Jeroboam became the first king of divided Israel. He rushed to secure his new Kingdom. Immediately they broke off from Rehoboam’s kingdom, the son of Solomon, he chose Shechem as the capital city in his homeland of Ephraim and fortified it. He said to himself, “The kingdom will probably go back to David’s family. If the people continue going to the Temple of Yahweh in Jerusalem to offer sacrifices, they will want to be ruled again by Rehoboam. Then they will kill me and follow Rehoboam king of Judah.” (1 Kgs. 12:26-27). With this concern in his heart, he consulted with his associates and did something absolutely shocking by telling the people “It is too much for you to go up to Jerusalem. Here are your gods, Israel, who brought you up out of Egypt.’ One [golden calf] he set up in Bethel, and the other in Dan. And this thing became a sin; the people came to worship the one at Bethel and went as far as Dan to worship the other.” (1 Kgs. 12:28-30) He stopped all pilgrimages to Jerusalem and gave all the glory for the ten plagues, the parting of the Red Sea, forty years of guidance through the wilderness and the conquering of the Promised Land to two golden calves after all God did for him.  In addition to sacrificing to these two golden calves, Jeroboam “built shrines on high places and appointed priests from all sorts of people, even though they were not Levites.” (1 Kgs. 12:31) God’s entire system of holy days, sacrifices, and worship was changed into a man-made system focused on worshiping golden calves. In addition to the idolatry, the cities of Bethel and Dan became the places of worship rather than God’s chosen city of Jerusalem (cf. 2 Chro. 6:6).

The sin of Jeroboam was doubly tragic in that he had been promised blessing from God if he had just followed the path of David. “If you do whatever I command you and walk in obedience to me and do what is right in my eyes by obeying my decrees and commands, as David my servant did, I will be with you. I will build you a dynasty as enduring as the one I built for David and will give Israel to you” (1 Kgs. 11:38). In turning to calf-worship, Jeroboam spurned God’s goodness and brought about his own demise. The sins of Jeroboam haunted the later kings of Israel, of the 18 kings of Israel who succeeded Jeroboam, 15 were reported to have acted like “Jeroboam the son of Nebat, who made Israel to sin.” The exceptions were Elah, Shallum, and Hoshea, who, though not compared to Jeroboam, were nonetheless evil kings. Jeroboam’s reign included many sins, yet the “sin of Jeroboam” is a specific reference to idol worship that marked his reign and the reigns of the kings of Israel who followed him. This sin was one that angered the Lord and ultimately led to judgment upon Israel.


Jeroboam’s counterfeit religion, with its own priesthood, gods and religious festivals and observances, was destined to play a major role in Israel’s downfall. Through Ahijah (the prophet) God had encouraged Jeroboam to rule properly and obey His commands so that God can build an enduring house, as God built for David, Jeroboam did not heed this warning. Instead, Jeroboam failed to exploit his remarkable opportunity. He instituted an idolatrous form of worship as the official religion of the new kingdom. In spite of God’s warnings, Jeroboam refused to turn from his idolatrous ways.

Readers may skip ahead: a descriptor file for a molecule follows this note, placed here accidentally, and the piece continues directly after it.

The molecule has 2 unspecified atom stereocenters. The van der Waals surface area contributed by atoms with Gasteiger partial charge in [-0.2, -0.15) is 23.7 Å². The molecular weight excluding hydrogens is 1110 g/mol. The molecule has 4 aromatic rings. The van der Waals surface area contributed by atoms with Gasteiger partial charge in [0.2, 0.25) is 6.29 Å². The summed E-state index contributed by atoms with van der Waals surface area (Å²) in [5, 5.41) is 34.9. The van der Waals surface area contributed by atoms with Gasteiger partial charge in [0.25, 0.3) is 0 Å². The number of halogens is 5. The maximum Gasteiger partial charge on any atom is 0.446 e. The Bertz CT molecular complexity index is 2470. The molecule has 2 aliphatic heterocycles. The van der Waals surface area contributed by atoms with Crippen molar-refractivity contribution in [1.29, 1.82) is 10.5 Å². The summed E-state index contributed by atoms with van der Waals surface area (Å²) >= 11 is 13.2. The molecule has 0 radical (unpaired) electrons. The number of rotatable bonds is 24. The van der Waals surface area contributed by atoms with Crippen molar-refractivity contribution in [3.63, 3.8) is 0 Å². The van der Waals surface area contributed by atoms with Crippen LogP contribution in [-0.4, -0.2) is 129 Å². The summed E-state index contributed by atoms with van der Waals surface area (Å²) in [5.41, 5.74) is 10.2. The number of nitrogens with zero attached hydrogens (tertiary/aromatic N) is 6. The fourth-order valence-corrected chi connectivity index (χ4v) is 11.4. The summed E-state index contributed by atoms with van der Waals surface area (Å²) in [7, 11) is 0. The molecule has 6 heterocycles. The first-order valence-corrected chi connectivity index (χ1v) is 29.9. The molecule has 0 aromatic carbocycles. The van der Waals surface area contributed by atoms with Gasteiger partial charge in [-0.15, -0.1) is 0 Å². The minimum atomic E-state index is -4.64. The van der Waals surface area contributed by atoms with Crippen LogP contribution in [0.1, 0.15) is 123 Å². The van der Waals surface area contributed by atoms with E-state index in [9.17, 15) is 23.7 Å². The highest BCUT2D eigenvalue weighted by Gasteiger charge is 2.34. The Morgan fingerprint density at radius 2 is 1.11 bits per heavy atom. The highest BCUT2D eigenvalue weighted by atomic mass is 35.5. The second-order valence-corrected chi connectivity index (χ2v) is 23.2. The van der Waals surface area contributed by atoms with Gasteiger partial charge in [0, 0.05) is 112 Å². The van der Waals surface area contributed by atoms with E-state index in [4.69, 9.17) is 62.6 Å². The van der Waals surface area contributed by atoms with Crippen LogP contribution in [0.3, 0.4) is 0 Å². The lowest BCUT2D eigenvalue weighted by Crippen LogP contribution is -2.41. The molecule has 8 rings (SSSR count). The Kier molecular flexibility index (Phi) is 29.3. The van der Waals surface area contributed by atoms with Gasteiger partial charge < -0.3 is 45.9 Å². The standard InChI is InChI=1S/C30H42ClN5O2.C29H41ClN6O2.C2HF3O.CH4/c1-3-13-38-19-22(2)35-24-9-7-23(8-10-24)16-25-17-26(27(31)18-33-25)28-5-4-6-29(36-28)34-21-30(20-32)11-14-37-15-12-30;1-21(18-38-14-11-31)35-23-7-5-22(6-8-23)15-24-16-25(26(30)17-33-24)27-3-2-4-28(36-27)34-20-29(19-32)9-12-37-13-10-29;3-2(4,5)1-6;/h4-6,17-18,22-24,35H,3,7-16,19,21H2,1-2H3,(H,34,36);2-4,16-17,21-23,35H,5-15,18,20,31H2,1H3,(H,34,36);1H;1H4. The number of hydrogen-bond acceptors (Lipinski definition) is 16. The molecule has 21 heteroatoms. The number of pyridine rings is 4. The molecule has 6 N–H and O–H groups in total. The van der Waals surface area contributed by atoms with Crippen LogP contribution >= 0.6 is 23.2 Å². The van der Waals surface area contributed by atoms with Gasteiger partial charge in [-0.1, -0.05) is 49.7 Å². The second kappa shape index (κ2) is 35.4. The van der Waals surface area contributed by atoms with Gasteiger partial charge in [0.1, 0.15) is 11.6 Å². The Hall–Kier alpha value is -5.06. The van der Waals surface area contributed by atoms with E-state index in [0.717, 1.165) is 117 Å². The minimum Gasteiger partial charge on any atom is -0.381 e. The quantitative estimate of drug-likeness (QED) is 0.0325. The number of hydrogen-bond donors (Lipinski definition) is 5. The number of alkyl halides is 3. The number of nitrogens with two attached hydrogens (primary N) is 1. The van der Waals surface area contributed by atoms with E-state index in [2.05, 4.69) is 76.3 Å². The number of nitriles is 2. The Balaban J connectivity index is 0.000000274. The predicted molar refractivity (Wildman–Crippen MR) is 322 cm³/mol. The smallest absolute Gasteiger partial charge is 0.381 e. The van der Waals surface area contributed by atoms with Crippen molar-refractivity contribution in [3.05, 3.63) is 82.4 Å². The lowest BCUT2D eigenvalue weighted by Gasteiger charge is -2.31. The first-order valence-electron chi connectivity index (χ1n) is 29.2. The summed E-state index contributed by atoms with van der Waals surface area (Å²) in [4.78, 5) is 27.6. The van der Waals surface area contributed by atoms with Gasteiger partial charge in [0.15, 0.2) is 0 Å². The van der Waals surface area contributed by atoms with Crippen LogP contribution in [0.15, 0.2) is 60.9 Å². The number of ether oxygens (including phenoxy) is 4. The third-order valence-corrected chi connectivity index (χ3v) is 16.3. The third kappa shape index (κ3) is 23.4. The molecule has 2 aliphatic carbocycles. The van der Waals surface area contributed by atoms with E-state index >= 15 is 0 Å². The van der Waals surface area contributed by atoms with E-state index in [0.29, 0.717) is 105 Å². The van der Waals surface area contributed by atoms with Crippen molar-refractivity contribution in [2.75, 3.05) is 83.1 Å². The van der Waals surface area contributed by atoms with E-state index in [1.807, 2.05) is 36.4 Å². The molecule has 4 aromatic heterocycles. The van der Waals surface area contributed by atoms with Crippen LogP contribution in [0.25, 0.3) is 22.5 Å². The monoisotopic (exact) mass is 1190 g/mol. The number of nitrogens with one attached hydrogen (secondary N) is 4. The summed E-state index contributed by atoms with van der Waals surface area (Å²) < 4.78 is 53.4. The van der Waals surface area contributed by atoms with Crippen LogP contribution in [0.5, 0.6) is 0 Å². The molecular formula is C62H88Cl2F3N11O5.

God pronounced a sobering final edict against Jeroboam: “…I am bringing calamity on the house of Jeroboam, and will cut off from Jeroboam every male person, both bond and free in Israel, and I will make a clean sweep of the house of Jeroboam, as one sweeps away dung until it is all gone. Dogs will eat those belonging to Jeroboam who die in the city, and the birds will feed on those who die in the country. Yahweh has spoken!” (1 Kgs. 14:6-11)

Wild dogs gnawing on human corpses and vultures pecking at human flesh. This is what God was going to make happen to Jeroboam’s descendants. To have one’s body so abused after death was a horrifying thought to the Jews. They believed that a proper burial was an essential step in helping the soul transition smoothly into the next realm. Here God uses their superstitious beliefs against them by describing the worst possible scenario: a body left exposed and devoured by savage beasts.

Jeroboam sinned, and then he made the people of Israel sin. So Yahweh will let the people of Israel be defeated.” (1 Kgs. 14:14-16) The description of Israel being scattered beyond the Euphrates was a reference to the people being exiled by foreigners. About 200 years after Jeroboam—which is God’s idea of soon – He would bring in the king of Assyria to totally defeat the northern kingdom of Israel, and drag the people away in exile. That king would then repopulate the land with pagan foreigners. By Jesus’ time, the region would be known as Samaria, and the ancestors of those pagan foreigners would be known as Samaritans. The Jews would despise the Samaritans as illegitimate imposters. But it will be because of Israel’s own rebellion against God that her land will be filled with non-Jewish bloodlines. The Jews turned away from God of their own free will, and ran after disgusting gods who required them to abuse themselves and burn their children alive. There can be no sympathy for such a rebellious people. Jeroboam’s reign lasted twenty-two years and his  son reigned  for  two  years after him before  he was killed,  and  the  man  who  overthrew  Jeroboam’s  son  ended  up destroying the entire Jeroboam’s  family line according to the word of the Lord. In fact, the Bible says in 1 Kgs. 15:29-30, that this man, “…struck down all the household of Jeroboam.  He  did  not  leave  to  Jeroboam  any  persons  alive,  until  he  had  destroyed  them, according to the word of the Lord “…because of the sins of Jeroboam which he sinned, and which he made Israel sin, because of his provocation with which he provoked the Lord God of Israel to anger.”



One of the worst things about Jeroboam is that he did not only mess up his own life, he also got hundreds of thousands if not millions of others to follow in his footsteps – not just during his own lifetime, but for at least 200 years into the future, from 931 BC when the kingdom divided, to 721 BC when the Assyrians finally came in and destroyed the nation. Even in death, the evil influence lived on. Jeroboam’s  got  the  ball  rolling,  and  the  nation  followed  that  path  for  several  generations.  Jeroboam’s life stands as a warning every time he is mentioned in the Bible: Do not be like Jeroboam.


  1. How did Jeroboam become the king in Israel?
  2. How did he lead the people to sin against God?
  3. What was God’s judgment against Jeroboam and his household?
  4. What are the fake religions of our age?
  5. How can we guard against being isled into counterfeit religions?